City wrestling

Central’s Alexis Dobson, bottom, wrestles Memorial’s August Connors in the 106-pound class during the city meet at Central High School on Saturday, Feb. 9, 2019. Dobson wrestles in the New England Girls’ Wrestling Championships Sunday, Feb. 10, 2019, in Boston.

MANCHESTER — Women’s wrestling is on the rise around the country. Manchester Central’s Alexis Dobson is working toward swinging some of that spotlight her way.

Dobson, a sophomore, is set to do battle today at the New England Girls’ Wrestling Championships, a regional folkstyle wrestling tournament put on by the Massachusetts Wrestling Association at Madison Park High School in Boston. This will be Dobson’s first time participating in the event and she’s the second-ranked wrestler in the 106-pound high school division.

“She’s served her notice,” said Central wrestling coach Jason Cumming after Saturday’s Queen City Championships, which the Little Green won for the ninth consecutive year over Memorial and West. “She’s considered one of the top wrestlers in the state now and everyone knows who she is.”

Dobson was ranked No. 4 among in the state among male and female 106-pound grapplers before she was pinned by Memorial’s Augustus Connors in Saturday’s meet. The loss will hopefully amount to a tune-up for bigger things today as Cumming expects Dobson has a good shot at being a finalist.

Dobson’s early rise on the mat was not a given. Her foray into wrestling, which came just three years ago, started with a desire to connect with her stepfather, who held interests in fighting sports but not wrestling in particular.

“I tried boxing first but then Jason pulled me into wrestling and it was just very easy for me to get into,” said Dobson, who trains at Manchester Police Athletic League and Doughboys Wrestling Gym in Lowell, Mass. “Wrestling is more natural. It’s kind of the original form of human combat you put towards boxing, so it all came naturally once I jumped in.

“Now I eat, sleep and breathe wrestling. I practice non-stop. It’s what I’m all about.”

Dedication to the craft was one of the many reasons why Cumming liked what Dobson offered from a wrestling standpoint. Dobson’s ability to remain level-headed while navigating the transition into the sport was another plus.

“She was very patient with it all,” Cumming said. “You’re not going to walk out here and be a rock star off the bat. She understood that and bought it, which made it a beautiful thing when it clicked.”

Dobson’s turning point came during an offseason freestyle tournament in New York last April. Freestyle and folkstyle wrestling come with different points systems, which leaves wrestlers bouncing between strategies to tally their points.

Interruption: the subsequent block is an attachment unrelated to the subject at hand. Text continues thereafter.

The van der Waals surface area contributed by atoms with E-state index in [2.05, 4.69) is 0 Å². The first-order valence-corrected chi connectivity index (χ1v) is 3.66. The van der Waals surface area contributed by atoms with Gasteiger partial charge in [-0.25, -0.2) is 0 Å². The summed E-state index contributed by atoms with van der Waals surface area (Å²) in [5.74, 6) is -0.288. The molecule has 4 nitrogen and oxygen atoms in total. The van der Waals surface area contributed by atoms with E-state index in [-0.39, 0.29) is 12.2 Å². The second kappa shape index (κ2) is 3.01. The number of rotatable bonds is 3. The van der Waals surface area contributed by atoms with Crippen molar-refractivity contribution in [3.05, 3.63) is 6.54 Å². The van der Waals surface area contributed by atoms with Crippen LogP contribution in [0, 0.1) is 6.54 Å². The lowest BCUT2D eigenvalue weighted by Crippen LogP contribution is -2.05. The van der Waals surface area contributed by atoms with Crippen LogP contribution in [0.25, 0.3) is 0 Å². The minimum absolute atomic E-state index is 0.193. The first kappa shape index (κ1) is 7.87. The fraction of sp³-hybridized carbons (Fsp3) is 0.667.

“She changed her mindset towards being a takedown specialist,” Cumming said. “Once she started doing that in freestyle, it made her a better folkstyle wrestler. It took the pressure off in terms of worrying what to do while on top or bottom. She could just focus on the takedown and it improved her finishing.”

Dobson applies the same style and tactics to both male and female opponents. The only thing that changes when wrestling one gender or the other is her mentality.

“My mindset with wrestling girls is a lot different,” Dobson said. “Wrestling guys, I just go out there hoping for the best. But when I’m wrestling girls, I just get this weird mentality of ‘I want to rip your face off.’”

Bouncing between genders in competition can be a daunting task, but it’s made easier when Dobson knows she is getting an opponent’s best.

“Guys shouldn’t judge girls on the mat, so girls shouldn’t do it either,” Dobson said. “If they’re better than me, I expect them to wrestle me like they would any other person because I’m doing the same to them.”

Today’s girls’ tournament will hopefully provide short-term confidence towards next Saturday’s NHIAA Division I wrestling championships. In the large-scope view of what lies ahead, Dobson will try to raise her stock over the next two years while adding to what’s already become a high-profile national following.

“She’s already been invited to the World Team Trials in Texas and then going to Fargo (N.D.) for the national team,” Cumming said. “It’s giving her a ton of purpose and focus in every aspect because her grades are going through the roof too. Her being a sophomore with all this is insane. It’s been truly amazing to watch this transformation.”

City wrestling

Central’s Cameron Sweezy wrestles to a win over Memorial’s Aaron Hartman in the 126-pound class during the city wrestling meet at Central High School on Saturday, Feb. 9, 2019.

Queen City Championships

At Manchester Central

Manchester Central 33, Manchester Memorial 15

106: August Connors (M) d. Alexis Dobson, pin 1:52

113: Double forfeit

126: Cameron Sweezy (MACE) d. Aaron Hartman, pin 2:10

132: Nick Tsoupas (C) d. Ben O‘Brien, pin 0:11

138: Sean Tobin (M) d. Ben Mikus, 12-7

145: Jackson Robidoux (C) d. Matt Wilson, pin 3:24

152: Michael Hamel-Patrick (C) d. Tyler Shaw, pin 0:27

160: Nizar Abbari (C) wins by forfeit

195: Camren Varney (C) wins by forfeit

285: Andrew Farrell (C) d. Miguel Santiago, 5-4

Manchester Central 13, Manchester West 0

152: Michael Hamel-Patrick (C) D. Cole Lodi, 12-4

182: Nicolas Karpf (C) d. Chance Lodi, pin 1:52

285: Andrew Farrell (C) d. Kevin Johnson, 4-1